When Quinn Radcliffe shows up in a village somewhere in the Cotswolds or Dorset, he knows he’s been there before. It’s a place out of a Thomas Hardy novel – or the imagination. There’s the Curiosity Shop with The Proprietress and her famous guests, the church at the end of the lane, and unbelievable but necessary journeys that test and affirm.  Now the conductor of a world-renowned orchestra, Quinn isn’t surprised by his surroundings – the love of his life, Alice Martin, told him all about the village but he has always and secretly thought it was the best part of a dream she shared after her life-threatening illness.
Until now. There are two sides to every love story.  This is the other side of the haunting and poignant romance that began with “Tallis’ Third Tune.”

My review:

If you loved Ms Ekstrom’s Tallis’ Third Tune, as much as I did, you are in for a treat with her latest novel, Scarborough. Once again the reader encounter’s the star-crossed lovers, Alice and Quinn, the curiosity shop with historical figures popping in and out, and wonderful scenes from York and Scarborough. This time, however, we hear the story from Quinn’s point of view. The author’s superb writing takes us into the mind of a brilliant, talented, tortured young man. His inability to make clear decisions and choices causes him much heartache. With the help of the likes of Thomas Wyatt, Richard III, Janis Joplin and Jane Austen, to name a few, he has a chance to make things right. You will not be disappointed in this, the second in the Midwinter Sonata series.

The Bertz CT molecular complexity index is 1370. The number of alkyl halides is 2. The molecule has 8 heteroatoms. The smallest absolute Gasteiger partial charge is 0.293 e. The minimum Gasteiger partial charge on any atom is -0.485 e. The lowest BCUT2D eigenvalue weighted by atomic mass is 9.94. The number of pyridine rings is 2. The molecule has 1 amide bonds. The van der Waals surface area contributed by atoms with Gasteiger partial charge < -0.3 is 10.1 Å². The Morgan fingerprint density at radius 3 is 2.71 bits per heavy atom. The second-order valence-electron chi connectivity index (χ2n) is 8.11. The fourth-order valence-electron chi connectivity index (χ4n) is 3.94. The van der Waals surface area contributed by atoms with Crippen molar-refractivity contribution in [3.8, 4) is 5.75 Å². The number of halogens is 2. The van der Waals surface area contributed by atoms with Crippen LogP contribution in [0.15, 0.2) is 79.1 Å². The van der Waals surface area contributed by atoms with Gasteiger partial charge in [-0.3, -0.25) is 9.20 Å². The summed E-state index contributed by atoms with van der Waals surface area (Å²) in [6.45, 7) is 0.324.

An Illusion of Trust, by Linda Cassidy Lewis
In this sequel to The Brevity of Roses, Renee Vaziri discovers that even when your dreams come true your nightmares remain.
When Renee Marshall locked the door on her dark past and married Jalal Vaziri, she hoped for a quiet life in a California coastal town. Now, with a sexy, adoring, wealthy husband, one beautiful child and another on the way, she dares to believe happily ever after could be her future. But doors don’t always stay locked. As the stress of living in Jalal’s high-society world increases, the traumas of Renee’s past begin to poison the present and threaten to destroy everything she treasures.Is it her imagination or is Jalal keeping a secret that will end their marriage and rip her children from her life? And could it involve Diane, the woman who reminds Renee too much of Jalal’s beloved first wife?
My Review: